Before I share how rising gas prices will impact our transportation budget at Senior Services, let’s have a brief history and civics lesson about gas prices in the U.S. and around the world.
When I arrived at Clermont Senior Services in July 1991, the average price of gasoline in the U.S. was $1.14 per gallon. This included a federal tax of 14.1 cents, and an Ohio tax of 21.0 cents per gallon. Fast forward to March 2011. As of last week, the national average was $3.40 per gallon. Locally we are paying about $3.49 per gallon (make that $3.499), and the price is headed up so enjoy $3.50 gas while you can.
Interestingly, the federal gasoline tax has not increased since 1993 when it was raised from 14.1 cents to 18.4 cents per gallon. Ohio’s gas tax has only increased by 7.0 cents sense 1991, and has been fixed at 28.0 cents per gallon since 2005. So, 46.4 cents is what you are paying in taxes per gallon of gas, which is only 11.3 cents more than you paid in gas taxes 20 years ago. That’s barely a half cent increase per year; not a bad deal for taxes.
This is surprising news for most Americans. According to one recent poll, a majority of Americans believe the federal gasoline tax is indexed to inflation and increases every year. In another recent poll two thirds of Americans said the federal government should do more (spend more money) to improve roads, but only 27% supported the idea of increasing the federal gasoline tax to do so. I’m not suggesting that we increase gas taxes. I’m just making the point that the reason gasoline prices are going up in the U.S. and around the world is the rising price of crude oil, exacerbated by the dramatic political and societal changes occurring in the Middle East.
I’ll offer just a few more observations to put this in perspective at a national and global level. Gasoline prices vary across the U.S. based on each states tax rate for gasoline and on the costs associated with producing and delivering gasoline to the pump. At 46.4 cents in federal and state gasoline taxes, Ohio is less than a penny below the national average of 47.0 cents.
California leads the nation at 64.5 cents, and Alaska ranks lowest, paying only the federal share of 18.4 cents per gallon. I’m pretty sure they have mini refineries posted along the trans-Alaskan pipeline where residents can fill up for free – except for the federal gas tax. Finally, we hear a lot about the extraordinarily high price of gasoline in Europe. The difference is almost entirely in the taxes they pay. Recently, gasoline prices topped $8 per gallon throughout Europe, but in most European countries half, or even more, of the pump price is gasoline taxes. This explains why they drive little cars and spend a lot of money on mass transit.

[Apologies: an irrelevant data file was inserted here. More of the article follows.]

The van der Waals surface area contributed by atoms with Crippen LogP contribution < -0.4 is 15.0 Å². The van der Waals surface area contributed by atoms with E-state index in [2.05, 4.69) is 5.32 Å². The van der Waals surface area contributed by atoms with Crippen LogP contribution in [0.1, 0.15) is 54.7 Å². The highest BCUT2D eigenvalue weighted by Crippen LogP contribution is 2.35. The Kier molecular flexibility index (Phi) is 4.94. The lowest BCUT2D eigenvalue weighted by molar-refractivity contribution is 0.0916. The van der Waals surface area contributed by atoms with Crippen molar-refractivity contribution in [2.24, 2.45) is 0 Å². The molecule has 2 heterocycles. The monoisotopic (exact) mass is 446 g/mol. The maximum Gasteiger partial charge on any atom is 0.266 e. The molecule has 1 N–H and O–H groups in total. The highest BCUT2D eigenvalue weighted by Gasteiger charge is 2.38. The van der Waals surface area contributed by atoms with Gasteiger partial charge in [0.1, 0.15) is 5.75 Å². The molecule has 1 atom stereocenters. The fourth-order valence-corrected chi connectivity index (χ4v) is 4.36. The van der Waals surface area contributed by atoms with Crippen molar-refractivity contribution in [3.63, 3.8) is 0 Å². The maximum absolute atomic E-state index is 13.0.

This is interesting information but let’s get to the point of this column – rising gas prices will impact our transportation budget at Clermont Senior Services. When we were spending $1.14 per gallon in 1991, we had nine vehicles on the road each day. Today we’re paying $3.49 cents per gallon, with 18 passenger vehicles and several meal vehicles on the road each day. In 2010 these vehicles drove over 800,000 miles, and we purchased over 80,000 gallons of gasoline. Here’s the math. Each time the price of gasoline goes up by just one dime we will pay about $8,000 more per year for gasoline. An increase from $3 to $4 per gallon translates to an additional $80,000 per year to keep our vehicles on the road, taking seniors where they need to go. And keep in mind that most have no other options.
Fortunately, through a bulk purchasing plan, we save two to three cents per gallon off the pump price, and, as a nonprofit organization, each quarter we file to be reimbursed for the state gasoline tax. This means we actually pay about 30 cents below the pump price. But no matter how you cut it, as the price of gasoline increases from the $2.50 level we were paying just a few months ago to $4 or more per gallon by later this year, it will have a major impact on our transportation budget.
Austere budget measures enacted over the past few years will allow us to cover this expense for now without cuts in services. But as the price of gasoline and other operating expenses continues to rise, our ability to maintain service levels will be at risk, which brings me to a final point.
The Clermont Senior Services Levy will be on the ballot in November. For a lot of reasons, some of which I’ll write about in future columns, this will be the most challenging year ever to pass the Senior Services Levy. But, simply put, without this levy there would be no money for trips to cancer treatments and dialysis appointments, for meals-on-wheels, or other essential services that help frail older adults continue to live at home.
Since the Senior Services Levy was first passed in 1982, you and your fellow citizens have shown your overwhelming support by passing this levy each time it has been on the ballot.
This fall your support will be more important than ever. Despite these difficult economic times, I’m confident that, as you have done six times before, you will again support the Senior Services levy.